Use Your Noggin
There was an episode of a self-improvement podcast I was listening to where the host took caller questions.
One guy made the effort to call in, wait patiently until it was his turn to ask this question:
“About cryptocurrencies…Bitcoin is really expensive. Is there a way to buy them in smaller increments?”
I was like, “Dude! Are you for real? In the time you were waiting you could have found the answer yourself.”
Here, let me Google that for you.
Look, there are times we all ask questions without thinking first.
But if you’re always relying on others for help or to provide you with answers, how can you expect to reach your full potential?
Figure it Out
How do you think the greatest inventions were developed?
Did the Chinese unearth instructions on how to make paper, compasses, or gunpowder?
Did scientists one day clean up their lab only to find, connect, and turn on the plug that started the internet?
They all worked through countless failures until finding a solution for the problem they needed to solve.
Sure, your problems may not make the history books, but self-reliance and resourcefulness are qualities you should possess.
And save you some dosh in the long run.
Ever hired a tradesperson?
Or taken your vehicle to a mechanic?
Their hourly rate ain’t cheap and some things can easily be done yourself.
A tenant in one of my investment properties reported a faulty light switch.
A job so basic, but being interstate, a local handyman was engaged.
I read the bill.
Parts - $10.00
Labour - $80.00
Now, I’m not saying you need to know how to do everything.
And being a “Jack of all trades, master of none” shouldn’t be taken so literally.
A well-rounded individual able to do many things makes them both competent and interesting.
They’re not a one-trick pony.
Many renovate their home, perform oil changes themselves.
It’s because they’re trying to save and/or enjoy doing the work.
If the dollar value of your time is high and it’s not your thing, hire someone.
But in the digital age where answers are in the palm of your hands, there’s no excuse to not possess some rudimentary skills.
Like knowing how to cook.
I’ve known individuals who relied on accommodating flatmates, otherwise ate unhealthy (frozen) meals, or ordered take out.
Why? So you can get back to your video games?
The health problems you create for your future self come down to your food choices.
Don’t wait for it to become an issue before addressing it.
Learn to tackle anything to the best of your ability before seeking help, that way you establish a foundation of knowledge, improving the questions you ask.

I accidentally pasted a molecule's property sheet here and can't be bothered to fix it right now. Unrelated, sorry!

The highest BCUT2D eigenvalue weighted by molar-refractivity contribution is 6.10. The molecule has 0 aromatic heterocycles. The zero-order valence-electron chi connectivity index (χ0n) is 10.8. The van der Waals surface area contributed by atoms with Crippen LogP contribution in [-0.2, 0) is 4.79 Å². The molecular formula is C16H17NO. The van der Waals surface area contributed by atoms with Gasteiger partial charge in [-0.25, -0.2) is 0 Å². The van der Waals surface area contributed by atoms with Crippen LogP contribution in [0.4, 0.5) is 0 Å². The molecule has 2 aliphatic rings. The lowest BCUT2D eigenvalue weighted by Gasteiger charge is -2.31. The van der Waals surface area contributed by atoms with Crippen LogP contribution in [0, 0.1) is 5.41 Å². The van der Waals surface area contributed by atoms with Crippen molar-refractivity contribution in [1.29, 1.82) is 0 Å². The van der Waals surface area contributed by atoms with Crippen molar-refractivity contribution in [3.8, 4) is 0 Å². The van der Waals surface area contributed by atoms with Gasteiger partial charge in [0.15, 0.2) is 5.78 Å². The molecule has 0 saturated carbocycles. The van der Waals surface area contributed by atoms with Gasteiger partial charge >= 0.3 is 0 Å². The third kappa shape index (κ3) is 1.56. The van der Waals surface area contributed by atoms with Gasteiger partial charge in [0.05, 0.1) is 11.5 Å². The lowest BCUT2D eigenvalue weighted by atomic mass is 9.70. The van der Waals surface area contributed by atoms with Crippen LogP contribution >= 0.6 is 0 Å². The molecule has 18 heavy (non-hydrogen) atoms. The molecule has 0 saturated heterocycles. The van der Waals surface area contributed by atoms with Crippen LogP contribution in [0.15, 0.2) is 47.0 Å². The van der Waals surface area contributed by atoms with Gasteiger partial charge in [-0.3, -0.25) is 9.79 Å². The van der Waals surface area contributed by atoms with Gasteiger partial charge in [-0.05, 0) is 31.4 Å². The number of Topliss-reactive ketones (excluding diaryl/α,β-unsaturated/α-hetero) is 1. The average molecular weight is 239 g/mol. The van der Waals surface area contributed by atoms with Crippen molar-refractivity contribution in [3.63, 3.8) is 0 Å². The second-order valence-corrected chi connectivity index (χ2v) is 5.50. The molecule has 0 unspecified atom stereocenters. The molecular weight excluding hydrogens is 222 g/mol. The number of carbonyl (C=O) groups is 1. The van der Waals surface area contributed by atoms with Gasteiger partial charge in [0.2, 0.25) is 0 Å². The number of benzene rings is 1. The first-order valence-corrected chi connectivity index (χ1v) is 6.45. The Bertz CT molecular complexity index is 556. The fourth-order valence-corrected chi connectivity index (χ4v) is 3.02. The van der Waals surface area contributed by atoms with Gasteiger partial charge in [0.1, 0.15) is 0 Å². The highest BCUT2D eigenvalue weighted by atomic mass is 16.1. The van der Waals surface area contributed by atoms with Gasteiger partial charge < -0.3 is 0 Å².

So, if we revisit our crypto friend, he’ll understand core concepts going into the call and instead ask, “In your opinion, what is a good exchange/platform to trade cryptocurrency on?”
This is a stronger question because:
It engages the other person as they’re offering personal experience (and people like to talk about themselves) instead of answering basic questions.
It provides you sound advice and a starting point vs conducting further research of all trading platforms on your own.
Become a Problem Solver
Life is about you solving problems.
From something as simple as “What’s for dinner?” to those requiring more consideration like “What am I meant to achieve in this life?”
The greater the problem, the more essential to be analytical, creative, and logical to derive intelligent, viable solutions.
Have a “can-do” attitude, be persistent, and recognise your problem-solving skills will improve with exposure.
There are models you can follow.
Key points are:
Identify the problem – is there one and if so, how can you define it? How is it impacting your life? Ask questions to determine what it is you’re trying to solve.
Analyse – get clear and break down why the problem exists. This may require being brutally honest with yourself. Consider the 5 Whys method to repeatedly ask “Why?” to a defined problem until the root cause is determined.
Find solutions – list all you can think of, that way you’re working on thinking laterally. There are no bad ideas because you’re considering every option.
Decide – narrow down to the best solutions, pick one and go with it.
Many jobs incorporate aptitude and psychometric testing as part of the application process to assess your problem-solving and reasoning skills.
Should you progress to an interview, expect competency-based problem-solving questions such as:
Give me an example of a time you…
- Encountered a difficult problem. How did you solve it?
- Recognised a potential problem. What did you do?
- Worked through a problem as a team.
It’s vital to understand the process, what competencies the interviewers focus on and how best to prepare.
You have the ability, you’re just not exercising your problem-solving muscle so before we conclude, solve this problem (without looking up the answer!):
A farmer needs to cross a river with his wolf, sheep, and cabbage; problem being, the boat is only big enough to carry the farmer and one other item.
If he takes the wolf, the sheep will eat the cabbage.
If he takes the cabbage, the wolf will eat the sheep.
How does the farmer successfully get everything across?
“If you want to be strong, learn how to fight alone.”
Rely on yourself to solve problems as help won’t always be at hand.
Doing so builds confidence, independence, and know-how.
Some problems are complex, require well thought out solutions, however, growth comes from trying your best, no matter the outcome, moving you closer to your full potential.
The level you reach is up to you.